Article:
contract  alleged  to  be  infringed   the  payment  of  overtime
compensation  under AS 23.10.060  was not a part of the  contract
between  Hageland and the pilots because the parties  contractual
expectations did not include payment for overtime wages.   Alaska
          Statute 23.10.060(c), however, expressly states that the Acts
overtime  compensation provision is included in all contracts  of
employment.
          By  eliminating  the pilots claims to unpaid  overtime,
Chapter  19  substantially,  and  in  fact  completely,  impaired
Hagelands contractual obligation to pay overtime compensation  as
required  by  statute.  Hageland disagrees with this  conclusion,
arguing  that  even if Chapter 19 impairs the parties  employment
agreement,  the impairment could not be substantial  because  the
parties  did not actually rely on the overtime compensation  term
of  their  agreement.  Hageland relies on City of  Charleston  v.
Public  Service Commission of West Virginia, in which the  Fourth
Circuit recognized that the United States Supreme Courts greatest
concern appears to be the contracting parties actual reliance  on
the  abridged contractual term.34  But the question  whether  the
pilots  expected to be paid more than they received from Hageland
is separate from the question whether they actually relied on the
overtime  compensation provision because, as the  Fourth  Circuit
noted,  the  requisite  reliance is assessed  from  an  objective
viewpoint.35   And  as noted above, the pilots had  a  reasonable
belief that they would be compensated in accordance with the law.
          Moreover,  in  City of Charleston, the  Fourth  Circuit
examined  the  United  States Supreme  Courts  considerations  in
assessing   objective  evidence  of  reliance.36   Of  particular
significance   to  the  present  case  is  the   Supreme   Courts
consideration of how the challenged statute changed  the  parties
contractual  relationship.  In United States  Trust  Co.  v.  New
Jersey,  the  Court  held that a New Jersey  statutory  amendment
impaired  a constitutionally protected contract right because  it
totally  eliminated an important statutory covenant that  limited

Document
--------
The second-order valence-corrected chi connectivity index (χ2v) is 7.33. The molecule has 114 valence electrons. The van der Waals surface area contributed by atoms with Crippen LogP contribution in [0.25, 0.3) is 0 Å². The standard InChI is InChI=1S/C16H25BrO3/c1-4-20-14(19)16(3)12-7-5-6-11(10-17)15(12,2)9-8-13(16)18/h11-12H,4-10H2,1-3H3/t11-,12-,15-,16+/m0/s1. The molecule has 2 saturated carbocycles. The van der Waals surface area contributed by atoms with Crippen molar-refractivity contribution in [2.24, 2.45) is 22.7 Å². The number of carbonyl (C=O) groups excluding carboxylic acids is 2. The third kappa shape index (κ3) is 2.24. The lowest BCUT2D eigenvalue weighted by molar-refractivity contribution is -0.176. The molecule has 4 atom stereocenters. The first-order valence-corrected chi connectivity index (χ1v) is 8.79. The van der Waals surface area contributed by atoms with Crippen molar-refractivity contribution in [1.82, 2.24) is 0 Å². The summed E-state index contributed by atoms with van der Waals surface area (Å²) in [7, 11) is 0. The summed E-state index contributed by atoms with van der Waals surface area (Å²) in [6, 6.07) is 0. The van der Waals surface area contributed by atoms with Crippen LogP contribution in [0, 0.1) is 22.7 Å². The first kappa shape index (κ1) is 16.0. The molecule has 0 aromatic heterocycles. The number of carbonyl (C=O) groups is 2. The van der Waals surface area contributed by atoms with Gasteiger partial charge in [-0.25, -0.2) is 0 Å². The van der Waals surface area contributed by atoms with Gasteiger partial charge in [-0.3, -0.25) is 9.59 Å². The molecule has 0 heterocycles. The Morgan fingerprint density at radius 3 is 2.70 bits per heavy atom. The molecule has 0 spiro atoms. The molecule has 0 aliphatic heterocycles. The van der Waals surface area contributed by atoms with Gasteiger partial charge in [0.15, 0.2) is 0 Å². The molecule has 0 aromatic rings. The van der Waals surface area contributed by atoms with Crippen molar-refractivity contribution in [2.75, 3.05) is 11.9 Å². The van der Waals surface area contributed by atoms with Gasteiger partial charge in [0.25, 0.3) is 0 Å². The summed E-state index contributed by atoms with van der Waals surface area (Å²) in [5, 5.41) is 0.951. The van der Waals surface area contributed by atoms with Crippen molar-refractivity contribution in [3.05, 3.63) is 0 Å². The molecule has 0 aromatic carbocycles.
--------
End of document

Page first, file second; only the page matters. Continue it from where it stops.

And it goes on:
the  Port  Authoritys  ability to use revenues  and  reserves  to
subsidize rail passenger transportation.37  Similarly, Chapter 19
totally  eliminated  the pilots important  contractual  right  to
overtime wages for work performed between June 26, 2000, and July
16,  2003.38   We agree with the Fourth Circuit that compensation
for work performed according the parties employment agreement  is
of great importance:
               In  the employment context, there likely
          is   no  right  both  more  central  to   the
          contracts inducement and on the existence  of
          which the parties more especially rely,  than
          the    right   to   compensation    at    the
          contractually specified level.   Accordingly,
          we  believe  that  the salary  reductions  at
          issue constituted a substantial impairment of
          the employees contract . . . .[39]
Hageland also argues that when the legislature abridges  a  right
that  it provided through an earlier act, the impairment  is  not
substantial.   But the Supreme Courts decision in  United  States
Trust  Co.  demonstrates  that  a legislatures  impairment  of  a
statutory  right  created  through  a  prior  enactment  may   be
substantial.40
          For  these reasons, Hagelands arguments are unavailing.
Chapter  19  substantially  impaired  the  overtime  compensation
          provision of the parties employment agreement when Chapter 19
totally  eliminated the pilots claims for unpaid  overtime  wages
against Hageland.
          2.   Chapter 19s impairment of Hagelands obligation  to
               pay  the  pilots  overtime compensation  for  work
               already  performed is not reasonable and necessary
               to serve an important public purpose.
               
          Under the second prong of our contract clause analysis,
we  scrutinize whether Chapter 19 is reasonable and necessary  to
serve  an  important  public  purpose.41  The  severity  of   the